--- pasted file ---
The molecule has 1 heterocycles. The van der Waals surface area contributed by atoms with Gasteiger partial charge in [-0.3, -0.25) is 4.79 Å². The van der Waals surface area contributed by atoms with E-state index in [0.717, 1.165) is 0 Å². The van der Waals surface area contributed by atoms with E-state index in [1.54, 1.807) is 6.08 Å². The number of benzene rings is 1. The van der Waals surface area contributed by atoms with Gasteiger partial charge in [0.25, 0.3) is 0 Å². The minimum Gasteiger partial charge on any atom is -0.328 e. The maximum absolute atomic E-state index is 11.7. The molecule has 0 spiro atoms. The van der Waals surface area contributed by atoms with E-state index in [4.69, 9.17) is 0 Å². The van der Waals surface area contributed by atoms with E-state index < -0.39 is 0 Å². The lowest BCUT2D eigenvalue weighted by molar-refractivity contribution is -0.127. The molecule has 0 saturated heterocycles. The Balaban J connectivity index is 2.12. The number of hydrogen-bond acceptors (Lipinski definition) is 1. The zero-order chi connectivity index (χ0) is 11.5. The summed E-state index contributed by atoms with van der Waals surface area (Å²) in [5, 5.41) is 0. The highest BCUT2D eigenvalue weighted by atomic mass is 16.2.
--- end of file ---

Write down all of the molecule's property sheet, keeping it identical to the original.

The molecule has 1 heterocycles. The van der Waals surface area contributed by atoms with Gasteiger partial charge in [-0.3, -0.25) is 4.79 Å². The van der Waals surface area contributed by atoms with E-state index in [0.717, 1.165) is 0 Å². The van der Waals surface area contributed by atoms with E-state index in [1.54, 1.807) is 6.08 Å². The number of benzene rings is 1. The van der Waals surface area contributed by atoms with Gasteiger partial charge in [0.25, 0.3) is 0 Å². The minimum Gasteiger partial charge on any atom is -0.328 e. The maximum absolute atomic E-state index is 11.7. The molecule has 0 spiro atoms. The van der Waals surface area contributed by atoms with E-state index in [4.69, 9.17) is 0 Å². The van der Waals surface area contributed by atoms with E-state index < -0.39 is 0 Å². The lowest BCUT2D eigenvalue weighted by molar-refractivity contribution is -0.127. The molecule has 0 saturated heterocycles. The Balaban J connectivity index is 2.12. The number of hydrogen-bond acceptors (Lipinski definition) is 1. The zero-order chi connectivity index (χ0) is 11.5. The summed E-state index contributed by atoms with van der Waals surface area (Å²) in [5, 5.41) is 0. The highest BCUT2D eigenvalue weighted by atomic mass is 16.2.